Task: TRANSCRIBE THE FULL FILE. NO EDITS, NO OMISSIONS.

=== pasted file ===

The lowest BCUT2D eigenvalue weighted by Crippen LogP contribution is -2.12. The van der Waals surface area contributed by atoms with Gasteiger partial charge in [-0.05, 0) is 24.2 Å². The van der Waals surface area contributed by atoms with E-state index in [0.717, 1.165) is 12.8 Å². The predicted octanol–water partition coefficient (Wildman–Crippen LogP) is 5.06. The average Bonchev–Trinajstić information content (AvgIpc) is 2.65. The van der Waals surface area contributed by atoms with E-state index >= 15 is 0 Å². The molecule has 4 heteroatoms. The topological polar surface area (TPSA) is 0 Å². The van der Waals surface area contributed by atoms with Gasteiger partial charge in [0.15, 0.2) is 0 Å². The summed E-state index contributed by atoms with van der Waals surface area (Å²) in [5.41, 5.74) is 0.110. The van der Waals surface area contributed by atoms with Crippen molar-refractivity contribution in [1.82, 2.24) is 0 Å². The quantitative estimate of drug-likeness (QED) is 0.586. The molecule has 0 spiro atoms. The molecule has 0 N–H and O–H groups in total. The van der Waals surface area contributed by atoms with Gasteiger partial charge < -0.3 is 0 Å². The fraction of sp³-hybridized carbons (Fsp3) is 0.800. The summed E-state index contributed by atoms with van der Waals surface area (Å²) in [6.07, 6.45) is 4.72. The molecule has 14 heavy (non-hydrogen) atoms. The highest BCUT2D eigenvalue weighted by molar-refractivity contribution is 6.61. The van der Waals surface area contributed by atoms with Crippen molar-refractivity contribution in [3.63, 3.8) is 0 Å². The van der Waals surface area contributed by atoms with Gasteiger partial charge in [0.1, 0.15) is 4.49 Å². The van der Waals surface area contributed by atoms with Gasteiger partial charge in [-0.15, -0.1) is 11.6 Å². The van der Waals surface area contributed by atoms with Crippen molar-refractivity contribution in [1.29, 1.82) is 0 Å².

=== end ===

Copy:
The lowest BCUT2D eigenvalue weighted by Crippen LogP contribution is -2.12. The van der Waals surface area contributed by atoms with Gasteiger partial charge in [-0.05, 0) is 24.2 Å². The van der Waals surface area contributed by atoms with E-state index in [0.717, 1.165) is 12.8 Å². The predicted octanol–water partition coefficient (Wildman–Crippen LogP) is 5.06. The average Bonchev–Trinajstić information content (AvgIpc) is 2.65. The van der Waals surface area contributed by atoms with E-state index >= 15 is 0 Å². The molecule has 4 heteroatoms. The topological polar surface area (TPSA) is 0 Å². The van der Waals surface area contributed by atoms with Gasteiger partial charge in [0.15, 0.2) is 0 Å². The summed E-state index contributed by atoms with van der Waals surface area (Å²) in [5.41, 5.74) is 0.110. The van der Waals surface area contributed by atoms with Crippen molar-refractivity contribution in [1.82, 2.24) is 0 Å². The quantitative estimate of drug-likeness (QED) is 0.586. The molecule has 0 spiro atoms. The molecule has 0 N–H and O–H groups in total. The van der Waals surface area contributed by atoms with Gasteiger partial charge < -0.3 is 0 Å². The fraction of sp³-hybridized carbons (Fsp3) is 0.800. The summed E-state index contributed by atoms with van der Waals surface area (Å²) in [6.07, 6.45) is 4.72. The molecule has 14 heavy (non-hydrogen) atoms. The highest BCUT2D eigenvalue weighted by molar-refractivity contribution is 6.61. The van der Waals surface area contributed by atoms with Crippen molar-refractivity contribution in [3.63, 3.8) is 0 Å². The van der Waals surface area contributed by atoms with Gasteiger partial charge in [0.1, 0.15) is 4.49 Å². The van der Waals surface area contributed by atoms with Gasteiger partial charge in [-0.15, -0.1) is 11.6 Å². The van der Waals surface area contributed by atoms with Crippen molar-refractivity contribution in [1.29, 1.82) is 0 Å².